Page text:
Friday, March 30, 2012

Healing Blessings....

As Elder Dallin H. Oaks has taught: 
“Healing blessings come in many ways, each suited to our individual needs, as known to Him who loves us best. Sometimes a ‘healing’ cures our illness or lifts our burden. But sometimes we are ‘healed’ by being given strength or understanding or patience to bear the burdens placed upon us.” All that will come may be “clasped in the arms of Jesus.” All souls can be healed by His power. All pain can be soothed. In Him, we can “find rest unto [our] souls.” Our mortal circumstances may not immediately change, but our pain, worry, suffering, and fear can be swallowed up in His peace and healing balm.
Kent F. Richards Of the Seventy, Ensign, May, 2011

Wednesday, March 28, 2012


Given time, the Lord can extract the most good out of the most unfortunate of circumstances. Our love of God is more than matched by his love for us. That is why he will not allow negatives to remain negative. He will find a way to change the dynamics of our trials and turn them to blessings.
Perhaps we place too much emphasis on our present sufferings because we do not fully realize the promise of future rewards or the Lord’s ability to add the vertical line that makes our present negative into a godly positive.
“Be of good cheer, for I will lead you along….The riches of eternity are yours” (D&C 73:17-18).
Let us continue to pray for the removal of our thorns, but if our prayer seems unheeded, may we hear the whisper of the Lord, “Peace, child. I am at work.”
What the Scriptures Teach us about Adversity - S. Michael Wilcox

Tuesday, March 27, 2012

Healing Blessing......

 “Healing blessings come in many ways, each suited to our individual needs, as known to Him who loves us best. Sometimes a ‘healing’ cures our illness or lifts our burden. But sometimes we are ‘healed’ by being given strength or understanding or patience to bear the burdens placed upon us.” All that will come may be “clasped in the arms of Jesus.” All souls can be healed by His power. All pain can be soothed. In Him, we can “find rest unto [our] souls.” Our mortal circumstances may not immediately change, but our pain, worry, suffering, and fear can be swallowed up in His peace and healing balm.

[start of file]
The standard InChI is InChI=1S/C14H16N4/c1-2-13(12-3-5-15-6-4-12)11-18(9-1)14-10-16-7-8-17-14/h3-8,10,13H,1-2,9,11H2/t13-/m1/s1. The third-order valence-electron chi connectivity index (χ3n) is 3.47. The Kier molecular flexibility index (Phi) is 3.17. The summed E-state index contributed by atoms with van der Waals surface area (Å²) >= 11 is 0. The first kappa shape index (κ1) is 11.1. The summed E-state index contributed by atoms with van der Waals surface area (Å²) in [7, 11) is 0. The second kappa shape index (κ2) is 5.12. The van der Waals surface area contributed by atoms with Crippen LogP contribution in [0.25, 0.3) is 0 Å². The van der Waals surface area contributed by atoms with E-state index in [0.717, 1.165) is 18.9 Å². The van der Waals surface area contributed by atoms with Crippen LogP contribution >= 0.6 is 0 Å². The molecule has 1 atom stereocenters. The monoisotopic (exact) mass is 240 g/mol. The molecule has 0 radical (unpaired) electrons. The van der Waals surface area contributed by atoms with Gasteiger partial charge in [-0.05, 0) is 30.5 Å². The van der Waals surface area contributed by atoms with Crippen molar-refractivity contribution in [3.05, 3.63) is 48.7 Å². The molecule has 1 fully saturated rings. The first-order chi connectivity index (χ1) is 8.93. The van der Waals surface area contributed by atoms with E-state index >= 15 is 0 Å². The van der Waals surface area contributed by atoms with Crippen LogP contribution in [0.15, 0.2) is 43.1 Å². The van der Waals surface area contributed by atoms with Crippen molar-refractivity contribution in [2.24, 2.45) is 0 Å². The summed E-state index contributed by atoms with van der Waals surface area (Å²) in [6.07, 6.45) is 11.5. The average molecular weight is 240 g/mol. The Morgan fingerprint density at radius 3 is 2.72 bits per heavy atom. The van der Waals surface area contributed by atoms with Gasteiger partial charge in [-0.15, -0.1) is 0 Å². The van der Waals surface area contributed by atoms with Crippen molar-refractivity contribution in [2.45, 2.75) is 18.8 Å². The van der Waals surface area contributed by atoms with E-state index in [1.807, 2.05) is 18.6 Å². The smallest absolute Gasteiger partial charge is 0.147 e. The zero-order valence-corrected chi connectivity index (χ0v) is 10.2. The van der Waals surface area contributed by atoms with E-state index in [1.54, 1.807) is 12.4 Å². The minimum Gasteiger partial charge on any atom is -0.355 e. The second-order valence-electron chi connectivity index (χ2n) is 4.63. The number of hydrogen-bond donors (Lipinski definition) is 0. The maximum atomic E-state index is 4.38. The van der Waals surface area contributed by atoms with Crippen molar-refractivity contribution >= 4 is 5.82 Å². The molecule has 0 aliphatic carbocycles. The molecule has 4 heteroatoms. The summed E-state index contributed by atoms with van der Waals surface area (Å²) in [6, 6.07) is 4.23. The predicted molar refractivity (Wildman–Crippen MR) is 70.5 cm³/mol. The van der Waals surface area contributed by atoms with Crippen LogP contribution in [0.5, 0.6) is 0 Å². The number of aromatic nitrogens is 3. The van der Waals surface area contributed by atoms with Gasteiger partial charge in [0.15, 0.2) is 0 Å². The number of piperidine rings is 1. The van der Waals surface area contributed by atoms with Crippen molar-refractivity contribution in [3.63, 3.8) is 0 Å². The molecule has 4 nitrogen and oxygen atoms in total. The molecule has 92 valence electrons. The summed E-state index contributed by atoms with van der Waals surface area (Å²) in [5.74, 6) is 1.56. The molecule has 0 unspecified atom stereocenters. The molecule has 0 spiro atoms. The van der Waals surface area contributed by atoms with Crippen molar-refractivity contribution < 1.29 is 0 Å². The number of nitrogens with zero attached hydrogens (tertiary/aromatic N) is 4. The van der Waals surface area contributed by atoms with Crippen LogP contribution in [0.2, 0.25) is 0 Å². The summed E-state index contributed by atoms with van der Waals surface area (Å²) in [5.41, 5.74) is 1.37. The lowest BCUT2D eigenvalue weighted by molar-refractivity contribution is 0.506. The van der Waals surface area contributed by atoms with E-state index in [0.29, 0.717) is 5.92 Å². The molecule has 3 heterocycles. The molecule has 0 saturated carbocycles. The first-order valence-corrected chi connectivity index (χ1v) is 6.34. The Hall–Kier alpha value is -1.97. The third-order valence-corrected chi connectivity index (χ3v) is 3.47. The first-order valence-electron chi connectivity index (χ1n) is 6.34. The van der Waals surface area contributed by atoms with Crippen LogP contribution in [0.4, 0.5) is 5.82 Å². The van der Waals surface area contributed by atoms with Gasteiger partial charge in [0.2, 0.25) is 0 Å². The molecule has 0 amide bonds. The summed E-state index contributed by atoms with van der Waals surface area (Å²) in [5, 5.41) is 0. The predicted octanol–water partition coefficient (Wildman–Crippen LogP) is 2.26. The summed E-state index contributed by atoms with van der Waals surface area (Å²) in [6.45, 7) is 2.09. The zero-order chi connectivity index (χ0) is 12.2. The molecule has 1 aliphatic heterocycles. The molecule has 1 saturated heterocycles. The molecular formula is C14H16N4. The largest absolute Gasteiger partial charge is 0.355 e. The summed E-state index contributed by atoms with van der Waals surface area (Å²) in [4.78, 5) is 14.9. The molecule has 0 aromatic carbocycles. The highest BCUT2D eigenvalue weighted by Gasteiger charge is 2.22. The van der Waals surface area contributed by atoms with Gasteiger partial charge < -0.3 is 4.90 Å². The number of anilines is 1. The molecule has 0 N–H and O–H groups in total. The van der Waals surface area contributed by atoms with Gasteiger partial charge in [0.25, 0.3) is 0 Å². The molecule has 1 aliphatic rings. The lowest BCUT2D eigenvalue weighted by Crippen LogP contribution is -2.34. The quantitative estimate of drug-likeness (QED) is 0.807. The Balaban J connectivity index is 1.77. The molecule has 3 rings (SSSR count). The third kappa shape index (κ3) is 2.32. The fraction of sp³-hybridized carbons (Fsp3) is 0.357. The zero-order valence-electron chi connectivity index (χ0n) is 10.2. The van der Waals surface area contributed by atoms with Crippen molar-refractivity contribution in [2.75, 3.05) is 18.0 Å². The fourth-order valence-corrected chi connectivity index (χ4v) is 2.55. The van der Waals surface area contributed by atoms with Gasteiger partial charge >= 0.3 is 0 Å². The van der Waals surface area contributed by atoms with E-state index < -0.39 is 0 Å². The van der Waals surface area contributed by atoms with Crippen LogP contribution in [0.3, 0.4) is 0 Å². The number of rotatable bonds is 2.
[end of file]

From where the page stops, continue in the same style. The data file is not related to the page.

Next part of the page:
Kent F. Richards Of the Seventy, Ensign, May, 2011

Friday, March 23, 2012

One More Day....

Generally it is good to try to anticipate what is coming and prepare to deal with it. At times, however, this captain’s counsel is wise: “Take it one day at a time. . . . Don’t look ahead to the pain. Just get through the day.” To worry about what is or may be coming can be debilitating. It can paralyze us and make us quit.
In the 1950s my mother survived radical cancer surgery, but difficult as that was, the surgery was followed with dozens of painful radiation treatments in what would now be considered rather primitive medical conditions. She recalls that her mother taught her something during that time that has helped her ever since: